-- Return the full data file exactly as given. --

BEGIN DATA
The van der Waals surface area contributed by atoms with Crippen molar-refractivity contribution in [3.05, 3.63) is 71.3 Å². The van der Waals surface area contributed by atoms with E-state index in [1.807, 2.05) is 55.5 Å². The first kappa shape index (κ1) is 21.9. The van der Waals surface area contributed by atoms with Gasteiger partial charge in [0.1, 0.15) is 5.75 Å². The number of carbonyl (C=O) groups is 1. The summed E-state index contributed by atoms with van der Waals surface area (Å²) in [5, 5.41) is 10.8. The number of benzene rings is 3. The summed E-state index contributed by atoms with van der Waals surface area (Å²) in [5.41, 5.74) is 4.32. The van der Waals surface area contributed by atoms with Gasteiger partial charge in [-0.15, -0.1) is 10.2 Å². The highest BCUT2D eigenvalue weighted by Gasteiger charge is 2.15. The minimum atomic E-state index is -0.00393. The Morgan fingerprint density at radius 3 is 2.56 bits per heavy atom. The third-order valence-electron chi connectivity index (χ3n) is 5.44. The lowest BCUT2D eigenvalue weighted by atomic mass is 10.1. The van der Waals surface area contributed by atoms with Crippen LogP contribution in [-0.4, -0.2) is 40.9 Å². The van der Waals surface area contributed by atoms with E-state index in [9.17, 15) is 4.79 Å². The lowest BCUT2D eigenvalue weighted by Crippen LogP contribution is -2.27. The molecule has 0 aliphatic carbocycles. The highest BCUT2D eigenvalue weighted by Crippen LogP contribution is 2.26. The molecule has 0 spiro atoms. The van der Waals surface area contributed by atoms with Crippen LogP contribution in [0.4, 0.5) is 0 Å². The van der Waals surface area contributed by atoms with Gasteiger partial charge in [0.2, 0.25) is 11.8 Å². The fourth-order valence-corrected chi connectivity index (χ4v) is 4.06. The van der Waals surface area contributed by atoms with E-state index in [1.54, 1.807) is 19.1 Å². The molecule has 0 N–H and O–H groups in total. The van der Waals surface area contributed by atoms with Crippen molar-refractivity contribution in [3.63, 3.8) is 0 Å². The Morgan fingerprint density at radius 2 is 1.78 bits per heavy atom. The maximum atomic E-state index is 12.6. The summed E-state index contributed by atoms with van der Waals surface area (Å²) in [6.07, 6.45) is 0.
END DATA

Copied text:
The van der Waals surface area contributed by atoms with Crippen molar-refractivity contribution in [3.05, 3.63) is 71.3 Å². The van der Waals surface area contributed by atoms with E-state index in [1.807, 2.05) is 55.5 Å². The first kappa shape index (κ1) is 21.9. The van der Waals surface area contributed by atoms with Gasteiger partial charge in [0.1, 0.15) is 5.75 Å². The number of carbonyl (C=O) groups is 1. The summed E-state index contributed by atoms with van der Waals surface area (Å²) in [5, 5.41) is 10.8. The number of benzene rings is 3. The summed E-state index contributed by atoms with van der Waals surface area (Å²) in [5.41, 5.74) is 4.32. The van der Waals surface area contributed by atoms with Gasteiger partial charge in [-0.15, -0.1) is 10.2 Å². The highest BCUT2D eigenvalue weighted by Gasteiger charge is 2.15. The minimum atomic E-state index is -0.00393. The Morgan fingerprint density at radius 3 is 2.56 bits per heavy atom. The third-order valence-electron chi connectivity index (χ3n) is 5.44. The lowest BCUT2D eigenvalue weighted by atomic mass is 10.1. The van der Waals surface area contributed by atoms with Crippen LogP contribution in [-0.4, -0.2) is 40.9 Å². The van der Waals surface area contributed by atoms with E-state index in [9.17, 15) is 4.79 Å². The lowest BCUT2D eigenvalue weighted by Crippen LogP contribution is -2.27. The molecule has 0 aliphatic carbocycles. The highest BCUT2D eigenvalue weighted by Crippen LogP contribution is 2.26. The molecule has 0 spiro atoms. The van der Waals surface area contributed by atoms with Crippen LogP contribution in [0.4, 0.5) is 0 Å². The van der Waals surface area contributed by atoms with Gasteiger partial charge in [0.2, 0.25) is 11.8 Å². The fourth-order valence-corrected chi connectivity index (χ4v) is 4.06. The van der Waals surface area contributed by atoms with E-state index in [1.54, 1.807) is 19.1 Å². The molecule has 0 N–H and O–H groups in total. The van der Waals surface area contributed by atoms with Crippen molar-refractivity contribution in [3.63, 3.8) is 0 Å². The Morgan fingerprint density at radius 2 is 1.78 bits per heavy atom. The maximum atomic E-state index is 12.6. The summed E-state index contributed by atoms with van der Waals surface area (Å²) in [6.07, 6.45) is 0.